Not necessarily scale patterns, btw. That is, scale patterns are not a lot of use unless you know the chord shapes (arpeggios) within them - and if you know the arpeggios (of several chords in the same position) then the scale patterns become redundant.

My view is that the (over)emphasis on scales in jazz comes partly from technical practice in classically-structured lessons, but also from jazz's soloing's origin with horn players. They have to work with scales, because they can't play chords! ;)
For guitarists, our chord shapes are ready made arpeggios, and we can easily slot 2 or 3 together to make meaningful scale patterns (because its the chord tones that give them meaning). We can see where our target notes are, just by looking at our shapes on the fretboard. Visualising chord sequences is easy for us (or should be)
Take the transition from Gmaj7 to Gm7-C7-Fmaj7. Here's one way (among several) I might see it:
--7--6--6--5-------------------
--7--6--5--5-------------------
--7--7--5--5-------------------
--5--5--5--7-------------------
------------8---------------
---------------------------

Of course that's just chord voicings. You can see the voice-leading, but how does that help for soloing?

In this case, of course, we can separate the Gmaj7 - there's enough time on that to explore the whole G major scale if we want (while bearing in mind the chord tones are targets, stepping stones).
The other 3 form a (partial) scale pattern in their own right:
|-5-|-6-|---|---|
|-5-|-6-|---|---|
|-5-|---|-7-|---|
|-5-|---|-7-|---|
|---|---|---|-8-|
|---|---|---|---|
Now, you don't need to know what the name of that scale is! (any more than you need to know the note names.) You don't need to ask "which scale do all these chords come from?" You've already got the scale! OK, it's not a complete scale pattern, but there's enough notes there - already under your fingers - to play plenty of interesting solo phrases on those chords. And of course, you know (chord by chord) which your target notes are - you can plan a phrase to land on a chord tone on the next chord, or the one after that.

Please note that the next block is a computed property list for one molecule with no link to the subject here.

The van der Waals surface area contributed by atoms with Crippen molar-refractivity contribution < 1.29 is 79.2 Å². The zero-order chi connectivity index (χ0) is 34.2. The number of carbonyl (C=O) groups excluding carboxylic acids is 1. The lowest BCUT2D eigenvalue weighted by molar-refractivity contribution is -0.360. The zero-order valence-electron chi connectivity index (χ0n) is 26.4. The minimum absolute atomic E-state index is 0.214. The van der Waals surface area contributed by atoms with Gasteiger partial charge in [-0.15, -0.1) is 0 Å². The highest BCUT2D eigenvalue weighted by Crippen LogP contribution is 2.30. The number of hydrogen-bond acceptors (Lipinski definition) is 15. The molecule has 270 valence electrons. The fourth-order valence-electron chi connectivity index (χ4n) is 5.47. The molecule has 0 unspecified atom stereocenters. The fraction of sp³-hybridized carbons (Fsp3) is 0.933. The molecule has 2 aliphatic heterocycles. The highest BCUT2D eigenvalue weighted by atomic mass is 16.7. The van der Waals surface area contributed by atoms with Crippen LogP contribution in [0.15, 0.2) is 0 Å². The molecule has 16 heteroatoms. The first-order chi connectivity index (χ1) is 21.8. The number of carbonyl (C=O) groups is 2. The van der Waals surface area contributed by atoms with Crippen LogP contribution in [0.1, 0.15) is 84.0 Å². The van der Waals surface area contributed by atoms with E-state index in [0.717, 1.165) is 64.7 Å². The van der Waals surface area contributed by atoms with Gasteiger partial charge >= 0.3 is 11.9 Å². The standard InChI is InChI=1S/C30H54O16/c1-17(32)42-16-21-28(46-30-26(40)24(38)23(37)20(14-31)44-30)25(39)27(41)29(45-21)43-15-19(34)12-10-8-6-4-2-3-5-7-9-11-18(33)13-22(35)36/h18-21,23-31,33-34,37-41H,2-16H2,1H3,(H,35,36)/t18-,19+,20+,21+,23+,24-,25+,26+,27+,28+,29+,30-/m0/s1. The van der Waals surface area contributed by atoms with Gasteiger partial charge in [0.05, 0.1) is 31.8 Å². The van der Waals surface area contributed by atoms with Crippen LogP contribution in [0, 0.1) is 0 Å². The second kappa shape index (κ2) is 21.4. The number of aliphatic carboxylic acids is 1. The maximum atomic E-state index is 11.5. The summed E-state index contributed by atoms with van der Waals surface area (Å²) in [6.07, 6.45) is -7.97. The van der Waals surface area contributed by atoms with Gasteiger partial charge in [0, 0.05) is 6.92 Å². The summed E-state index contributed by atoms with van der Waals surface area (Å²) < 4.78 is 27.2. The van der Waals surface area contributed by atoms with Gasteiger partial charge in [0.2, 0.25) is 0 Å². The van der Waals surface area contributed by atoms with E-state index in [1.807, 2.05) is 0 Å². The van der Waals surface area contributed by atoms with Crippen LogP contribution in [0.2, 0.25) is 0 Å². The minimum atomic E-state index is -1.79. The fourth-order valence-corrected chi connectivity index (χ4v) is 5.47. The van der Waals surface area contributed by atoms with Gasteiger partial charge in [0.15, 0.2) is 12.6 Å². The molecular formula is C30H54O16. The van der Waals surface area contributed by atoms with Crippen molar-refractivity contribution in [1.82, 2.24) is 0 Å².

As you can guess, the more shape options you know for those chords, the more variety of positions and phrases are available to you. (A little more chord knowledge would enable you to complete that scale pattern.)

No theory knowledge is required here - just chord knowledge! (To be fair, knowing the note names does help, so you know when two different shapes are giving you the same chord - obviously your ear should tell you that, but the names help.)
OK, it can take time to really internalise that chord knowledge, but the point is it's easy, it's there on the fretboard in finger patterns. No abstract concepts are needed. For any song you care to play, the chords will map out your route on the fretboard. That's both your territory and your material.

I spent quite a long time (sporadically, admittedly) studying jazz and jazz theory, but I eventually came full circle back to the approach I had right from when I was a beginner: To solo on any one chord, start with the notes in that chord, and for passing notes use notes from the next chord and/or the one before. How easy is that? ;) It was a no-brainer for me, it seemed obvious, nobody had to tell me. (And it worked even when I was improvising on fancy jazz tunes.)
To start with of course I only knew the cowboy chords, but the principle worked fine down in open position. (There's over two octaves of notes down there, 2/3 of the entire range of the guitar. Not really very limiting ;))
Naturally I also listened to records, but not (at first) to transcribe solos exactly, just to get a feel for the kinds of phrases that were typical - more rhythmic things than notes, essentially.